As with all cats, it is important to give your cat fresh, clean water daily so they don’t hesitate to drink. Water containers can be non-tipping bowls, towers or fountains in plastic, glass, ceramic or stainless steel. If you worry about your cat drinking enough water each day, here's a tip from some cat behaviorists - place the water bowl at least three feet away from any food. Cats’ noses are sensitive and an overwhelming smell of food may cause them to drink less. Ragdolls love filtered drinking fountains that can also be used in place of a water bowl.
Ragdolls from reputable breeders are generally a healthy, hearty breed. A high-quality diet and annual vet check-ups are paramount for maintaining good health and longevity.
Ragdolls have the great fortune to have a DNA test for HCM (Hypertrophic Cardiomyopathy, a heart disease). HCM causes abnormal thickening of the heart and is the most common cause of heart disease in cats. When looking for a cat, be sure to select a reputable Ragdoll breeder that will do a HCM DNA test on all cats they are breeding.
Ann Baker of Riverside, California developed the Ragdoll breed in the early 1960s. A pure white longhaired cat named Josephine is believed to be the matriarch of the breed along with a seal point mitted male named Daddy Warbucks and a solid black cat named Blackie. Daddy Warbucks was bred to a daughter of Josephine named Buckwheat and her half-sister, Fugianna. These cats are the foundation of the Ragdoll breed.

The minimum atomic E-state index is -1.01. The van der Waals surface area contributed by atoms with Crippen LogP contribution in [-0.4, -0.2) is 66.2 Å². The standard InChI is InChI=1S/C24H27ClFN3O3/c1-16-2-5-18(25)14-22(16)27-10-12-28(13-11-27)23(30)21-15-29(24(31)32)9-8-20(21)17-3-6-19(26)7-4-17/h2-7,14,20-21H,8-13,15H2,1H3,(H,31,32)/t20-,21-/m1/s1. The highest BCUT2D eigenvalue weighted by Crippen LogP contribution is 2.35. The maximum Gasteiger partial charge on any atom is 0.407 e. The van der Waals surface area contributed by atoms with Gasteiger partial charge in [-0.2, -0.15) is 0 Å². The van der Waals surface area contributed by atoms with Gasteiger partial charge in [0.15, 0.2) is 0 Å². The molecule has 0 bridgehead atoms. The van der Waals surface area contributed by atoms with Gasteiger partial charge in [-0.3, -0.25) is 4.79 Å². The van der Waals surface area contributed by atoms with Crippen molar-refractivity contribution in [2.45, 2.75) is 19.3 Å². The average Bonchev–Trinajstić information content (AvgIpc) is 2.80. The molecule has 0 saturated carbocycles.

Ann insisted Josephine's genes were altered at a nearby medical center where she was taken after being hit by a car. Litters born after her return from the hospital had the limp, loving personalities Ragdolls are known to exhibit, while those born prior to her hospitalization did not display the same traits.
Baker's breeding program consisted of a handful of breeders contracted as franchises under her guidance. As time went on, Baker became more eccentric and breeders broke away from her so they could continue to develop the highly affectionate and consistently patterned cats. Denny and Laura Dayton were among the breeders who distanced themselves from Baker and went on to play a major role in making the Ragdoll into a legitimate breed recognized by all the major registries. In June 1979, when TICA began, the Ragdoll was accepted for championship competition.